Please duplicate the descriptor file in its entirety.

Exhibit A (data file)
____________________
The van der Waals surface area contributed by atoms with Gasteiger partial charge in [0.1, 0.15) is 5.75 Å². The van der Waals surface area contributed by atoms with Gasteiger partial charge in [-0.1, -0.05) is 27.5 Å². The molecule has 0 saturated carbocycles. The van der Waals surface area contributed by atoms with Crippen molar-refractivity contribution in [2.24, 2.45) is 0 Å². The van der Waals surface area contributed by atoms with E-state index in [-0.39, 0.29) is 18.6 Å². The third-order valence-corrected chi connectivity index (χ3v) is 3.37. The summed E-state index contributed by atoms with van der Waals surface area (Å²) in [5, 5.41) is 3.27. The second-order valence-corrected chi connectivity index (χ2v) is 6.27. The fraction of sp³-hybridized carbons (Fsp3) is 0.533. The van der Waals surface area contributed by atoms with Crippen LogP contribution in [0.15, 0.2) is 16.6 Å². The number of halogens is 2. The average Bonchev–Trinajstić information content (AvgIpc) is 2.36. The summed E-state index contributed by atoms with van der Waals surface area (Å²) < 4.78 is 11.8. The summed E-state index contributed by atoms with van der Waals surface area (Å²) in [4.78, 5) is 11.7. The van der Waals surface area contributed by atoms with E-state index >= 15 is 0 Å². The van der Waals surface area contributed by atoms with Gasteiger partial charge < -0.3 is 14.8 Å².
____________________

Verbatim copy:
The van der Waals surface area contributed by atoms with Gasteiger partial charge in [0.1, 0.15) is 5.75 Å². The van der Waals surface area contributed by atoms with Gasteiger partial charge in [-0.1, -0.05) is 27.5 Å². The molecule has 0 saturated carbocycles. The van der Waals surface area contributed by atoms with Crippen molar-refractivity contribution in [2.24, 2.45) is 0 Å². The van der Waals surface area contributed by atoms with E-state index in [-0.39, 0.29) is 18.6 Å². The third-order valence-corrected chi connectivity index (χ3v) is 3.37. The summed E-state index contributed by atoms with van der Waals surface area (Å²) in [5, 5.41) is 3.27. The second-order valence-corrected chi connectivity index (χ2v) is 6.27. The fraction of sp³-hybridized carbons (Fsp3) is 0.533. The van der Waals surface area contributed by atoms with Crippen LogP contribution in [0.15, 0.2) is 16.6 Å². The number of halogens is 2. The average Bonchev–Trinajstić information content (AvgIpc) is 2.36. The summed E-state index contributed by atoms with van der Waals surface area (Å²) < 4.78 is 11.8. The summed E-state index contributed by atoms with van der Waals surface area (Å²) in [4.78, 5) is 11.7. The van der Waals surface area contributed by atoms with E-state index >= 15 is 0 Å². The van der Waals surface area contributed by atoms with Gasteiger partial charge < -0.3 is 14.8 Å².